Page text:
Tuesday, September 23, 2014

Banned Books Week: Talk at MLK Library

This week is Banned Books Week! This week is held once per year to celebrate the freedom of reading. However, as unsavory, listless, raunchy, boring, inaccurate, salacious, or radical a book may be, individuals in America have a choice to read that book, or not read it. Despite this, various entities consistently attempt to ban books of all types, for a variety of reasons. According to the American Library Association, among the most challenged books of the decade 2000-2009 were these gems:

1. Harry Potter (series), by J.K. Rowling
Well, apparently these book weren't kept out of too many hands. One of the most popular series of my lifetime, and despite whether you loved or hated the series, it was a phenomenon.

4. And Tango Makes Three, by Justin Richardson/Peter Parnell
The only thing I know about this book is that it's basically a picture book based on the lives of two penguins living in Central Park Zoo. They hatch and raise a baby penguin. Sounds simple enough. No, it's not. Because humans. 

6. I Know Why the Caged Bird Sings, by Maya Angelou
Seminal piece of American literature. Caged Bird is the first in a series of seven autobiographies by Maya Angelou and it was the first non-fiction best seller by an African American woman. She never stopped writing, reading, and speaking at events, all the way up to her death at age 86 years.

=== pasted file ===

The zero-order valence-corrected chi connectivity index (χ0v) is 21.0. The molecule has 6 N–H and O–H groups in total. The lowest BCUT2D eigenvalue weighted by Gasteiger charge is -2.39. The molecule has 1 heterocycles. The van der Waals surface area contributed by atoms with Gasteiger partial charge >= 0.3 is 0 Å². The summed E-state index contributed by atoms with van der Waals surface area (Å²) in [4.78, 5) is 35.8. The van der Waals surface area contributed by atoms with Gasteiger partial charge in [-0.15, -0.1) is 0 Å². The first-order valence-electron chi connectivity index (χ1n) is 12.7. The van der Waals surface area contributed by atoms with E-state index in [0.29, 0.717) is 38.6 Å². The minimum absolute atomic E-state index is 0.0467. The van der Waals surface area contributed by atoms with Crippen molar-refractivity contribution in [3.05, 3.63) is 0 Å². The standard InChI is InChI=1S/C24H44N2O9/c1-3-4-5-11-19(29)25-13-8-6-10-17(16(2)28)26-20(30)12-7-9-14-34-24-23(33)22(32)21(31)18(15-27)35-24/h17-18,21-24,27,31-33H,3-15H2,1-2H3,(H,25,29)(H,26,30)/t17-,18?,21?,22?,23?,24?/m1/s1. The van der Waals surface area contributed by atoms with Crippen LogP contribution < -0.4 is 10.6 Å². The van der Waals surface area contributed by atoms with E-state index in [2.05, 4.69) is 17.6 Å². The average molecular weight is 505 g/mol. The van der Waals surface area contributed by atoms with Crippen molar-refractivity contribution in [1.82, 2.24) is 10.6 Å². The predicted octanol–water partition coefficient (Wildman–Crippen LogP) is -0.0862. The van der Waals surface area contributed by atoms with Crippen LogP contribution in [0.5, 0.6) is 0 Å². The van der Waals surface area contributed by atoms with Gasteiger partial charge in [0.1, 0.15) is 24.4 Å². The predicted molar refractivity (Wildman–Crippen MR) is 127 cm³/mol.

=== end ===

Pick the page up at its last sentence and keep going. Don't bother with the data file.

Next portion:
17. The Color Purple, by Alice Walker
Most people our age or older likely know of the movie by the same name. Yes, the film was nominated for 11 Academy Awards, but the book won the Pulitzer Prize. 

19. Catcher in the Rye, by J.D. Salinger
At the time, I considered this a life changing book when I read it in high school. Because what can prepare you for this type of complex writing as a teenager? Not many other books, not many. It made your mind swirl.

28. Bridge To Terabithia, by Katherine Paterson
I have a scene from this book tattooed on my arm. This book really broke you down as a child, but also built your mind along the way; and stretched your imagination. We're better for having read it.

88. The Handmaid’s Tale, by Margaret Atwood
Probably too much to call this speculative fiction. But, if you can't challenge the political, religious, and social status quo, in a piece of fiction no less, why write books? Or read them for that matter. Probably my second favorite book from this Canadian author, after Oryx and Crake

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As part of Banned Books Week, the MLK Jr Library is hosting a talk today. The title is UNCENSORED and is related to an exhibition on view at the library. From the organizers: 

"UNCENSORED: Artist Talk
A panel discussion, moderated by curator of UNCENSORED and DC Public Library Associate Matthew Mann. The panel will explore the ways in which censorship affects the arts and reveal how the issue of censorship relates to the ideas put forward in their displayed work.

September 23, 2014, 6:30pm
Martin Luther King Jr. Memorial Library
901 G Street, NW
Washington, DC 20001

Artists participating in Artist Talk:
Matthew Mann (moderator)

Other Public Events Scheduled for Uncensored: Banned Books Week

Tuesday, September 23:
  • Read-Out!: Librarians read chapters from favorite banned Harry Potter books. Benning Library, 6pm.
Wednesday, September 24:
  • Azar Nafisi, author of Reading Lolita in Tehran, and DC Public Librarians read passages from their favorite banned literature. MLK Jr. Memorial Library, 6pm.
Thursday, September 25:
Monday, September 29:
  • Cabaret actors/singers Barbara Papendorp and Amy Conley pay homage to banned books with "The Naughty List." Martin Luther King Jr. Memorial Library, 7pm".